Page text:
Submitted to: Western Section of Animal Science Proceedings
Publication Type: Proceedings
Publication Acceptance Date: 6/1/2005
Publication Date: 6/15/2005
Citation: Standley, T.T., Paterson, J.A., Skinner, K.D., Rainey, B.M., Roberts, A.J., Geary, T.W., Smith, G., White, R. 2005. The use of an experimental vaccine in gestating beef cows to reduce the shedding of e. coli 0157:h7 in the newborn calf. Western Section of Animal Science Proceedings 56:21-23. Interpretive Summary: Reducing the amount of E. coli O157:H7 shed through animal feces will be useful in preventing the contamination of meat. Results from this research indicate that vaccinating the gestating cow with an experimental vaccine against E. coli O157:H7 increased antibody titers against this organism in both the cow and suckling calf.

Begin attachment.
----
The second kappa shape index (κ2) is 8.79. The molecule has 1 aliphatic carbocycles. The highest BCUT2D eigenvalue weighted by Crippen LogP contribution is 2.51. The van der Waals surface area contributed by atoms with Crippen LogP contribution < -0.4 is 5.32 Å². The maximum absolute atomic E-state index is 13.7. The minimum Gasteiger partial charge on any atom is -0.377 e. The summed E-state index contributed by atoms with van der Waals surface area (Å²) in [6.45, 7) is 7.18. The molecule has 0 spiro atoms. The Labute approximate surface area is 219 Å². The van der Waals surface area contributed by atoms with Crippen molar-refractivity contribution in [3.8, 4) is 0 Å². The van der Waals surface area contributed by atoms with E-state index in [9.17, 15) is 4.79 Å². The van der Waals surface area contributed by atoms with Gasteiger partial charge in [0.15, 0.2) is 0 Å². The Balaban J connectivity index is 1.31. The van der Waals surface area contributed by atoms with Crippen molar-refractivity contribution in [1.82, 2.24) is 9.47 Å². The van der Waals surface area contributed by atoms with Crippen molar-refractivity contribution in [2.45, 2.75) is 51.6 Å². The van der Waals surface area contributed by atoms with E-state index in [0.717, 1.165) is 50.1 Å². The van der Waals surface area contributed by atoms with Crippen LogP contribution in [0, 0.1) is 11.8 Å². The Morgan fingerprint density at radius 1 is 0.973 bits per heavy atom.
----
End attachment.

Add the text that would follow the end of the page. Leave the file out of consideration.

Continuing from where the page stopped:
Technical Abstract: : One hundred and thirty seven beef cows in the last trimester of pregnancy were used to determine if vaccinating against E. coli O157:H7 would increase antibody titers in the serum and also result in the transfer these antibodies to the neonatal calf. Cows calved within a 30 d period starting March 20. Seventy-one cows were vaccinated with an experimental vaccine (Ft. Dodge Animal Health) and then co-mingled with 66 non-vaccinated control cows. Cows were vaccinated March 2 and again on March 16. Cow fecal and venous blood samples were collected at trial initiation and again at ~14 d after parturition. Calf feces and serum were collected at ~14 d after parturition and again ~60 d after parturition. The serum was analyzed for antibody titers to E. coli O157:H7 by an ELISA protocol. Prevalence of E. coli O157:H7 in feces collected on a rectoanal mucosal swab was determined using a commercial laboratory analysis (Food Safety Net, San Antonio, TX). Antibody titers to O157:H7 at time of treatment were not different (P=0.50) between cows from the two treatments but, antibody titers for O157:H7 in vaccinated cows were ten times greater (P<.001) than for control cows (917 vs. 83) after parturition. Titers in calves suckling vaccinated cows were greater (P<0.001) than titers in control calves (1485 vs.135) at ~14 d after calving. By 60 d, titers were still greater (P<0.001) in calves suckling vaccinated cows but appeared to decline slightly compared to the titers near parturition. Initial fecal samples for O157:H7 were negative for cows in both treatments and remained low through the study. There were no differences in levels of O157:H7 in fecal samples from calves at 60 d post partum; with less than 5% of all calves shedding O157:H7. Results of this experiment indicate that vaccination of gestating cows against E. coli O157:H7 resulted in elevated antibody titers compared to control cows and these antibodies were transferred to the calf.